4. Remove good and bad labels. French fries aren’t bad. Eating fries doesn’t make you bad! But eating too many of them gives you a stomachache. Likewise, carrots aren’t intrinsically good, and snacking on celery because you think it’s a “good” food won’t make you a better person. Take the guilt — and the halo — off of foods. Instead, try to choose the healthful ones that make you feel good the majority of the time. (And then, when you do have French fries, enjoy them!)

5. See what else is going on. Having “problems” with food and exercise can actually be a blessing in disguise. In a lot of ways, it’s your unconscious self trying to tell you something — receiving that message allows you to go deeper into what that “something” is. Admittedly, that isn’t always fun — this process requires some self reflection and time getting real with yourself. But, it can lead to some huge breakthroughs in areas of your life that are lived off the scale (and, girl, a lot of your life is off the scale). Are you self sabotaging? Dealing with perfectionism? Do you not believe you deserve to be healthy and feel good? Are you avoiding something? What do you really need? (And — spoiler — it could be that you’re totally fine as you are and need to just love and embrace the amazing person you are RIGHT NOW.)

6. Remind yourself that you have the power to change. You know that day 1 feeling? You can have that every day if you focus on one itty bitty thing that you want to improve. Don’t try to change it all at once. Focus on one very doable thing, like, say, drinking more water or taking the stairs when you have the opportunity. Then do that thing until it no longer takes any willpower to do it. Then, do another one. And then another … and another … and another.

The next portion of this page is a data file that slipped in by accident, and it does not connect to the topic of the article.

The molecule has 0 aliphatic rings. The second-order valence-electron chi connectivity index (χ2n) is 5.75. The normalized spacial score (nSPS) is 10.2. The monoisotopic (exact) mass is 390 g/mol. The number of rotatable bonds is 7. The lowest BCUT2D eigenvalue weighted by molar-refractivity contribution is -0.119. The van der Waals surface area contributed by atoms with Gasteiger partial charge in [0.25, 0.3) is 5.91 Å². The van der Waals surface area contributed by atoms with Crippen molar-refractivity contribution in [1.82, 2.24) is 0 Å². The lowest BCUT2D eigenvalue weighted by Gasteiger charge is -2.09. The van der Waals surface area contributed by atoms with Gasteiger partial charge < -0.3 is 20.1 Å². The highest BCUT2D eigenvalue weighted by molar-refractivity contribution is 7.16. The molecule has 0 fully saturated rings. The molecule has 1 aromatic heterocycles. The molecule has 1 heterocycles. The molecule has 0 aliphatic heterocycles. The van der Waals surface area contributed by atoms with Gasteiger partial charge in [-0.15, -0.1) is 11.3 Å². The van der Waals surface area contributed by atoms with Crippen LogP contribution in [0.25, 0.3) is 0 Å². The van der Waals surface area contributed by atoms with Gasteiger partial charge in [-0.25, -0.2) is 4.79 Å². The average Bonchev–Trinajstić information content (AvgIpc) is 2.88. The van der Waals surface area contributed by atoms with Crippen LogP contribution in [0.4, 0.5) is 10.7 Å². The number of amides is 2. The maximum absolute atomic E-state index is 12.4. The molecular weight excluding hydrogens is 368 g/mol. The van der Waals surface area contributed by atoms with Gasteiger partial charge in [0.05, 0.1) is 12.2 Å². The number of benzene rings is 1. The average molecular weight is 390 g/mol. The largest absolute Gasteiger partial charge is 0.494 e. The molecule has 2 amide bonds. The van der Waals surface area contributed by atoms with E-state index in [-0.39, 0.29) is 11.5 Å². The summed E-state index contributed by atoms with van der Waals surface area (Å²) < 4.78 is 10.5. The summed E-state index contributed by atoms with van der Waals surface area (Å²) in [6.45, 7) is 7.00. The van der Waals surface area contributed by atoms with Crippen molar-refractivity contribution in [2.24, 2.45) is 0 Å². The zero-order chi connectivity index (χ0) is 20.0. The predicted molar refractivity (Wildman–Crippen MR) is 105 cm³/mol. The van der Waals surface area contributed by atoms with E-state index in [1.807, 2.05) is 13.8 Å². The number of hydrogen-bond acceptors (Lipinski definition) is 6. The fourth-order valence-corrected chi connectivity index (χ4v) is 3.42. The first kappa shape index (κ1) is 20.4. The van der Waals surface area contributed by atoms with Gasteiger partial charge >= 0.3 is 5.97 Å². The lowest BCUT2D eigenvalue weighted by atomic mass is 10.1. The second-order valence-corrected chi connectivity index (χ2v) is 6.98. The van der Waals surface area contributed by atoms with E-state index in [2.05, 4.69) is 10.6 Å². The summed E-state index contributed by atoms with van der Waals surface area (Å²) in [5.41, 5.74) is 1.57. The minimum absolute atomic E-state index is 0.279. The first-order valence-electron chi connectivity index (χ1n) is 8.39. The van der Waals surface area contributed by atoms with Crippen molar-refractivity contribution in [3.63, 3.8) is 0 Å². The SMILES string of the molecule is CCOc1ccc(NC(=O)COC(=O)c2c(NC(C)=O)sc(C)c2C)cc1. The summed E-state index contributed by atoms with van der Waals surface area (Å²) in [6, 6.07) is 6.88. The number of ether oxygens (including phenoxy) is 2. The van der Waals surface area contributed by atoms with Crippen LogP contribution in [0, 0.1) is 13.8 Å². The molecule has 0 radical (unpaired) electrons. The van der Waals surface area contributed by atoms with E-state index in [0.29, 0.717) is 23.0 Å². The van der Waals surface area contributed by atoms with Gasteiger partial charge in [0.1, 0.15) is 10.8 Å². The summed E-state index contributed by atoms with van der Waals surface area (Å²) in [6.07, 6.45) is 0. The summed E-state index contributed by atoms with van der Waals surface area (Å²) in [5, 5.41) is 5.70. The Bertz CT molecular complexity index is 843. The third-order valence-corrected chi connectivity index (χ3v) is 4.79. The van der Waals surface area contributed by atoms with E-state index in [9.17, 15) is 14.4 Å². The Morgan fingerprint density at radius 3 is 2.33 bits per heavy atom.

7. Practice self love every day. Forget the scale; put your focus on feeling good. What can you do today to show yourself unconditional self love? Do that. Starting today.

The all-or-nothing mentality hold can be so strong — especially if you’ve been in the pattern of thinking that way for years. But you can trust me — and our 10 in 4 Challenge grads — when we tell you life is SO much better on the other side!

Do you struggle with the all-or-nothing mindset? What will you do right now to improve it? Remember, baby steps! —Jenn

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3 Comments

  1. So spot on! Find your real why and you have the power to change are my favorite tips. Thank you for the insight.

  2. Great list! And yes #1 is the most important. Know your REAl WHY! This is a game changer for sure. When my clients get really, really clear on their WHY there is NO Stopping them. It is a powerful tool for change. Glad to see others sharing this message of change. Thanks. Regards, Wendy

  3. I have struggled with the all or nothing mindset, but I’m definitely getting better, and it started with your #1 tip–know your why. My why is to be active and independent for as long as possible. I want to be able to hike, travel, run, and live independently well into old age. For me, that’s a much more powerful and sustainable why than to look good in a swimsuit or reach some magic number on the scale. That said, the looking better motivation got me started on the path to a healthy lifestyle, so I’m not knocking it. I’m also a big proponent of baby steps, so thanks so much for the important reminders.

    ~Christie